There is no legal craft beer brewed in Thailand. You might find some there, but it’s probably beer produced by insurgents who’ve taken their skills across the border, into Cambodia where brewing artisan beer isn’t illegal.
Or it could also be covert craft beer brewed for Thailand’s black market.
You see, beer operations in Thailand remain the domain of big producers like Boon Rawd Brewery and ThaiBev, majors who control 90% to 95% of the country’s domestic beer market.
And according to Channel News Asia they enjoy a dominance ensured by the government, and by laws that prevent “small homegrown operators from entering the fray.”
Thailand’s regulations demand that beer manufacturers must have a minimum production capability output of ten million liters per year, which translates into about 30,000 bottles and that’s daunting for new brewers just entering the market.
Additionally Thai laws stipulate that new breweries must have about US $300,000 in upfront capital, an almost impossible sum for most startup operations in that part of the world.
The government’s rationale is both one of taxation (they fear that these small producers will escape paying taxes) and concerns over hygiene standards.
But when just a few major beer companies dominate a country that also precludes smaller competitors from entering the market, you got to wonder about the directives of its political leadership, and just who’s taking who out to lunch.
But don’t ever forget that for every action there is a reaction…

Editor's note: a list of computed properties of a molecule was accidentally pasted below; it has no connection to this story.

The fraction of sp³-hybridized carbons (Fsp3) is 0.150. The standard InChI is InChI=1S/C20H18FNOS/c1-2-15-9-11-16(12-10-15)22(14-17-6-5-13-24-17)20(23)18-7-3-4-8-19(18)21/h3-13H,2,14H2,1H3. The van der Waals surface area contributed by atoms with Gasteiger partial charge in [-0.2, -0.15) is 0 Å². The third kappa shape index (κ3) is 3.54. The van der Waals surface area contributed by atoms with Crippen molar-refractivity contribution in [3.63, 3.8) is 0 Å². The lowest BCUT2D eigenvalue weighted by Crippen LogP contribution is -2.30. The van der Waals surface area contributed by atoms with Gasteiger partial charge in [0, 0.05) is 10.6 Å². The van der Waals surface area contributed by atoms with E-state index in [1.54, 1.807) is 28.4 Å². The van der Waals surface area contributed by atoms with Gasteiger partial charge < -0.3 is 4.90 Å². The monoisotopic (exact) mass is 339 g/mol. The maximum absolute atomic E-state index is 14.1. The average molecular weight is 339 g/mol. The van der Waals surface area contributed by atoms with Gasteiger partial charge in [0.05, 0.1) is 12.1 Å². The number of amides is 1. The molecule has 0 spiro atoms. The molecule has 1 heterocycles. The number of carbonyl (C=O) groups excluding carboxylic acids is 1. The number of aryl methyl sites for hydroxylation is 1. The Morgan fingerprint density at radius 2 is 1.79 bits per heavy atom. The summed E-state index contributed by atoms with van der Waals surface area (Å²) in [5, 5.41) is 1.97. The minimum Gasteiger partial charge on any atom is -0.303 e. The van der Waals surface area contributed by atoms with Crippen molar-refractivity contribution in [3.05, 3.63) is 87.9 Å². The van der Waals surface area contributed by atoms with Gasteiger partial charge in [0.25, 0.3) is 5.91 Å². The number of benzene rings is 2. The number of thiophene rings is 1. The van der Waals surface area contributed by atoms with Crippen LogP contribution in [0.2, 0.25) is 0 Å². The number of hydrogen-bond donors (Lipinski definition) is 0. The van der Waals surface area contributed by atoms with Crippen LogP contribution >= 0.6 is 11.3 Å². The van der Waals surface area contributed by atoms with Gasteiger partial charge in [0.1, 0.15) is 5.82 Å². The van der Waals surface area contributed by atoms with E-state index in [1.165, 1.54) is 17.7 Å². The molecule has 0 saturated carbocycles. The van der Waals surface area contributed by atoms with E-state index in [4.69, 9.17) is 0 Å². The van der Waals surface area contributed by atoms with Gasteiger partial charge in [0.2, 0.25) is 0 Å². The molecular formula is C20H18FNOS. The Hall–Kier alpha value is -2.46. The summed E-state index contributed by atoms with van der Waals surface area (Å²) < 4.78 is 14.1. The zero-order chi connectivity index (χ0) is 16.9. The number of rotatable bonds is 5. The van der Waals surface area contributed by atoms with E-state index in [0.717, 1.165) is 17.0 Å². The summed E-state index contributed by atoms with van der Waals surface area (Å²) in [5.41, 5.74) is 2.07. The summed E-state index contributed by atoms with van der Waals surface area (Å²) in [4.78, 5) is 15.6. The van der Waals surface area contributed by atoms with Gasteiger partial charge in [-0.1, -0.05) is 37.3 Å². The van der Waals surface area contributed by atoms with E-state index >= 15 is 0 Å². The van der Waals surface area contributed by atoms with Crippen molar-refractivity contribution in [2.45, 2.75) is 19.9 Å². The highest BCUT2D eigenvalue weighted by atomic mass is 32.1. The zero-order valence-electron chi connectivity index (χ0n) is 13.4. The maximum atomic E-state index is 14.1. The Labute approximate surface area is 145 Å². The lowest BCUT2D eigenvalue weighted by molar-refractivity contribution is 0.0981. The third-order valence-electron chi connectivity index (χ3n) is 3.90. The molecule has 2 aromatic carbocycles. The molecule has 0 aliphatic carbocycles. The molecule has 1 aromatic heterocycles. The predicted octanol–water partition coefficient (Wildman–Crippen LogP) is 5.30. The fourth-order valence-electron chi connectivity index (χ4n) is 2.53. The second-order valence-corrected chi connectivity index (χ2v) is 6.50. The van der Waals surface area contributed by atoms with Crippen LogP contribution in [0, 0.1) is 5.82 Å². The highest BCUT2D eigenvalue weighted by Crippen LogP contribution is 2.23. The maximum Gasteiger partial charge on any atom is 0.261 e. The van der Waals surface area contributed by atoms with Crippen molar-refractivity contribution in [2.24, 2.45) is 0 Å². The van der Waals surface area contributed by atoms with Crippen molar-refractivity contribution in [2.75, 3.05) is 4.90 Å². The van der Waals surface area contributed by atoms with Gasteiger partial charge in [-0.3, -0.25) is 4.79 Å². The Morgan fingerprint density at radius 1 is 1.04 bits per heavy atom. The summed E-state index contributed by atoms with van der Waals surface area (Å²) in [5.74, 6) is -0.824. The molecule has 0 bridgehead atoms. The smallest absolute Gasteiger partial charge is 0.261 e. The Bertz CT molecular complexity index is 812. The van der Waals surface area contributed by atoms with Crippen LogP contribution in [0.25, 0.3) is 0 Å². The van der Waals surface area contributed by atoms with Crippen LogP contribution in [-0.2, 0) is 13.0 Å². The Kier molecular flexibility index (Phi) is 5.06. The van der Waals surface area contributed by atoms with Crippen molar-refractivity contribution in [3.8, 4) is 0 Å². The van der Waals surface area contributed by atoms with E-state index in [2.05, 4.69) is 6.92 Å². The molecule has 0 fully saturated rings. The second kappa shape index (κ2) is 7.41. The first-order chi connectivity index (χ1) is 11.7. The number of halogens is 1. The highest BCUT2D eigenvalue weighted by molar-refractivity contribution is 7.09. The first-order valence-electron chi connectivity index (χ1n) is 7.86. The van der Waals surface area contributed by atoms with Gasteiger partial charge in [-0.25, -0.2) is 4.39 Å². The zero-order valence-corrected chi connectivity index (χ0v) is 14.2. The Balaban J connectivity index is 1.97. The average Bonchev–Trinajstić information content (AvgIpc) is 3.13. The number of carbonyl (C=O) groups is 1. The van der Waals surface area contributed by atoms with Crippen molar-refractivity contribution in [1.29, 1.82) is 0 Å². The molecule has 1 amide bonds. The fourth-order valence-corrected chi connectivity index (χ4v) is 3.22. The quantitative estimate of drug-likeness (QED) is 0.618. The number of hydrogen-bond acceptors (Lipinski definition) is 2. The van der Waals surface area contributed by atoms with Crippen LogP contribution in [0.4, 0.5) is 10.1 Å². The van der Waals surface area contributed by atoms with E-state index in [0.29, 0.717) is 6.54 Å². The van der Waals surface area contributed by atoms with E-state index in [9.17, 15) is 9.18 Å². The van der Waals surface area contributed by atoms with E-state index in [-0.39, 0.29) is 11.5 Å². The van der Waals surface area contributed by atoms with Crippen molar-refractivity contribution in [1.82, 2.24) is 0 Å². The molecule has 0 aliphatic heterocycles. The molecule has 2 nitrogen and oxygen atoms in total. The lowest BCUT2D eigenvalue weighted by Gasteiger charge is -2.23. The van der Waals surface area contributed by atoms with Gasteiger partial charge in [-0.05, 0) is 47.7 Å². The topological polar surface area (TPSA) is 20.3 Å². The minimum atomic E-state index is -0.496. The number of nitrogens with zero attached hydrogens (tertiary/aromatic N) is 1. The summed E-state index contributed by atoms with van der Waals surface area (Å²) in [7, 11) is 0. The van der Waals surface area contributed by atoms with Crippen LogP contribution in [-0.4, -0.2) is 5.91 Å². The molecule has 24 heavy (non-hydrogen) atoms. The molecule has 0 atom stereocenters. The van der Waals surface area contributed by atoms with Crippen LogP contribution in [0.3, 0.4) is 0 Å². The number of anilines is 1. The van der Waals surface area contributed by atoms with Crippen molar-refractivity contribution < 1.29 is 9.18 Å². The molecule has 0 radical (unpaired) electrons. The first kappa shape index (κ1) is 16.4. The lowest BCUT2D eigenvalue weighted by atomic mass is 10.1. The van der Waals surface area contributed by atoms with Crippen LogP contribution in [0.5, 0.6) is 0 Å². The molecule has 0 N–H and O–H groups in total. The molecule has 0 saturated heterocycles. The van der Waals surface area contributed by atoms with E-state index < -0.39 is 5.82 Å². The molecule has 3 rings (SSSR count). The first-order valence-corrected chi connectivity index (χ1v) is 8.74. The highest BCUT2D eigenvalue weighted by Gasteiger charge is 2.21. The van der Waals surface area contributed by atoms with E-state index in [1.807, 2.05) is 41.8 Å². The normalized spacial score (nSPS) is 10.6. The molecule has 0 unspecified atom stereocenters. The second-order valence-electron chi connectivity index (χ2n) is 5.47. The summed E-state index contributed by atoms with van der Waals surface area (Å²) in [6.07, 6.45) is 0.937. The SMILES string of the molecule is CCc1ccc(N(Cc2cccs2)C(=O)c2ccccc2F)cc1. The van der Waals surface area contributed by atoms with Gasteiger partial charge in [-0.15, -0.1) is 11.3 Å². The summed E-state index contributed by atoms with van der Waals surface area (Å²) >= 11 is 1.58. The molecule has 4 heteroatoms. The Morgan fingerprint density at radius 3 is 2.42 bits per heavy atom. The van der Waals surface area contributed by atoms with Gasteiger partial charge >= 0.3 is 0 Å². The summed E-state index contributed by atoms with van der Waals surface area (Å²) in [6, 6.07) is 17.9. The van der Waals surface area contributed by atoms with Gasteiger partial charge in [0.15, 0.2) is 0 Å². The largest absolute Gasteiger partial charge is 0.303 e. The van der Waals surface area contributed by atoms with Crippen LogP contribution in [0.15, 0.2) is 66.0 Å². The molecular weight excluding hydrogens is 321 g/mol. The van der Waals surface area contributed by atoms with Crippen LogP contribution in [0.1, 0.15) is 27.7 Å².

These laws have given birth to a new generation of craft rebels who circumvent Thailand’s strict regulations by brewing beer destined for cities like Bangkok at Cambodian border breweries like Stone Head Beer.
And although Thailand imposes the highest importation tax on beer in Southeast Asia (between 300 and 400 per cent), Stone Head’s beers are in demand in that country.
Stone Head’s is truly a Thai brewer in exile. That’s how they see themselves and even though they brew across the border, they proudly market their brewery as offering the “First Thai Legal Craft Beer.”
But Cambodian border breweries such as Stone Head are just part of Thailand’s craft beer rebellion…
CNN is reporting that Thailand’s repressive beer laws are also spawning more rebels – a growing community of almost 200 home-brewers who are profiting far below Thailand’s radar by offering their beers on their Facebook page.
So Thailand finds itself in the midst of a full-fledged craft beer insurgency from both within and without, and it’s only accelerating.
And no matter how much the country’s leadership and big beer producers they dine with might hope – the passion for real craft beer is in this south Asian country is not going away.